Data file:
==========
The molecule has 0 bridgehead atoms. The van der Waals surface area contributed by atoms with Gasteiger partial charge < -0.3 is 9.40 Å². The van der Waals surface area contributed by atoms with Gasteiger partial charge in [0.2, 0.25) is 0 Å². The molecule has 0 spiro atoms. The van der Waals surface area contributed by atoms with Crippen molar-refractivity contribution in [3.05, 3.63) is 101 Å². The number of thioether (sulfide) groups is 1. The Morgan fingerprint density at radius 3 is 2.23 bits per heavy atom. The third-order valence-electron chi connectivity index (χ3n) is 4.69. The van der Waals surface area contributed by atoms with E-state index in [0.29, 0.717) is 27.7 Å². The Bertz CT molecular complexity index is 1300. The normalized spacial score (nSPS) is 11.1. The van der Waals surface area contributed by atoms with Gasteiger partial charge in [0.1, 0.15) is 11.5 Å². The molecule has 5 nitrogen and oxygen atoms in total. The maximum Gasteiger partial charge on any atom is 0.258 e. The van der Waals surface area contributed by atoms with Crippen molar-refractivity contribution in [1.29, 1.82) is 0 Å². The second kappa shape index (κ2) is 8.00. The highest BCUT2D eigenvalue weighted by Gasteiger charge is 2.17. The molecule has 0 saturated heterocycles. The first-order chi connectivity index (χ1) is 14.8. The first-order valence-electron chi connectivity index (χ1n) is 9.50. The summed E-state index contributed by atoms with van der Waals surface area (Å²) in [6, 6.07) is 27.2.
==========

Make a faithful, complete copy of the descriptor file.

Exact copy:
The molecule has 0 bridgehead atoms. The van der Waals surface area contributed by atoms with Gasteiger partial charge < -0.3 is 9.40 Å². The van der Waals surface area contributed by atoms with Gasteiger partial charge in [0.2, 0.25) is 0 Å². The molecule has 0 spiro atoms. The van der Waals surface area contributed by atoms with Crippen molar-refractivity contribution in [3.05, 3.63) is 101 Å². The number of thioether (sulfide) groups is 1. The Morgan fingerprint density at radius 3 is 2.23 bits per heavy atom. The third-order valence-electron chi connectivity index (χ3n) is 4.69. The van der Waals surface area contributed by atoms with E-state index in [0.29, 0.717) is 27.7 Å². The Bertz CT molecular complexity index is 1300. The normalized spacial score (nSPS) is 11.1. The van der Waals surface area contributed by atoms with Gasteiger partial charge in [0.1, 0.15) is 11.5 Å². The molecule has 5 nitrogen and oxygen atoms in total. The maximum Gasteiger partial charge on any atom is 0.258 e. The van der Waals surface area contributed by atoms with Crippen molar-refractivity contribution in [1.29, 1.82) is 0 Å². The second kappa shape index (κ2) is 8.00. The highest BCUT2D eigenvalue weighted by Gasteiger charge is 2.17. The molecule has 0 saturated heterocycles. The first-order chi connectivity index (χ1) is 14.8. The first-order valence-electron chi connectivity index (χ1n) is 9.50. The summed E-state index contributed by atoms with van der Waals surface area (Å²) in [6, 6.07) is 27.2.